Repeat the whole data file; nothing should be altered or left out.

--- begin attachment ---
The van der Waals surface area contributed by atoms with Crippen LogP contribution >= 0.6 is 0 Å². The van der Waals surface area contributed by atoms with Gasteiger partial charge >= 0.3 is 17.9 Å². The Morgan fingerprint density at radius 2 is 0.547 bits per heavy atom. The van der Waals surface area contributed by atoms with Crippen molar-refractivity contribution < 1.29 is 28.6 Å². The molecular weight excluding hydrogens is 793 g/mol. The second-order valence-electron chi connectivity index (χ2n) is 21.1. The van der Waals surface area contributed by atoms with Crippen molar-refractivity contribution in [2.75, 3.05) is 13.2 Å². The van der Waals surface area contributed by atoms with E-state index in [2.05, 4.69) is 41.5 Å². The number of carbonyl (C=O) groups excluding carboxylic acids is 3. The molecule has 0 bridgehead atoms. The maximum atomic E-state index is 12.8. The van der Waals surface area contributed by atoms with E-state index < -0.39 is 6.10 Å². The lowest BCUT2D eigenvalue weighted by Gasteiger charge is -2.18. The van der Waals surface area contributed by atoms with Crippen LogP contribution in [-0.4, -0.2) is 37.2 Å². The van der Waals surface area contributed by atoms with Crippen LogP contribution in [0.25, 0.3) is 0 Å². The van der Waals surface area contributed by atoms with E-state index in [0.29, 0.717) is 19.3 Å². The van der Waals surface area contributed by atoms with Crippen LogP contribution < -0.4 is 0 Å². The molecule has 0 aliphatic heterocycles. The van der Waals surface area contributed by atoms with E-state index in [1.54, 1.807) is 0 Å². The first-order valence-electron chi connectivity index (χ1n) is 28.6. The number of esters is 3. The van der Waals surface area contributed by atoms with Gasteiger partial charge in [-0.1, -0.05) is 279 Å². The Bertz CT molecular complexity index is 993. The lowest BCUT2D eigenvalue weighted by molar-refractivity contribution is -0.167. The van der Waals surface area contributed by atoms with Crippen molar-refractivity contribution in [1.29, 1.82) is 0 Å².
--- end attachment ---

The van der Waals surface area contributed by atoms with Crippen LogP contribution >= 0.6 is 0 Å². The van der Waals surface area contributed by atoms with Gasteiger partial charge >= 0.3 is 17.9 Å². The Morgan fingerprint density at radius 2 is 0.547 bits per heavy atom. The van der Waals surface area contributed by atoms with Crippen molar-refractivity contribution < 1.29 is 28.6 Å². The molecular weight excluding hydrogens is 793 g/mol. The second-order valence-electron chi connectivity index (χ2n) is 21.1. The van der Waals surface area contributed by atoms with Crippen molar-refractivity contribution in [2.75, 3.05) is 13.2 Å². The van der Waals surface area contributed by atoms with E-state index in [2.05, 4.69) is 41.5 Å². The number of carbonyl (C=O) groups excluding carboxylic acids is 3. The molecule has 0 bridgehead atoms. The maximum atomic E-state index is 12.8. The van der Waals surface area contributed by atoms with E-state index < -0.39 is 6.10 Å². The lowest BCUT2D eigenvalue weighted by Gasteiger charge is -2.18. The van der Waals surface area contributed by atoms with Crippen LogP contribution in [-0.4, -0.2) is 37.2 Å². The van der Waals surface area contributed by atoms with Crippen LogP contribution in [0.25, 0.3) is 0 Å². The van der Waals surface area contributed by atoms with E-state index in [0.29, 0.717) is 19.3 Å². The van der Waals surface area contributed by atoms with Crippen LogP contribution < -0.4 is 0 Å². The molecule has 0 aliphatic heterocycles. The van der Waals surface area contributed by atoms with E-state index in [1.54, 1.807) is 0 Å². The first-order valence-electron chi connectivity index (χ1n) is 28.6. The number of esters is 3. The van der Waals surface area contributed by atoms with Gasteiger partial charge in [-0.1, -0.05) is 279 Å². The Bertz CT molecular complexity index is 993. The lowest BCUT2D eigenvalue weighted by molar-refractivity contribution is -0.167. The van der Waals surface area contributed by atoms with Crippen molar-refractivity contribution in [1.29, 1.82) is 0 Å².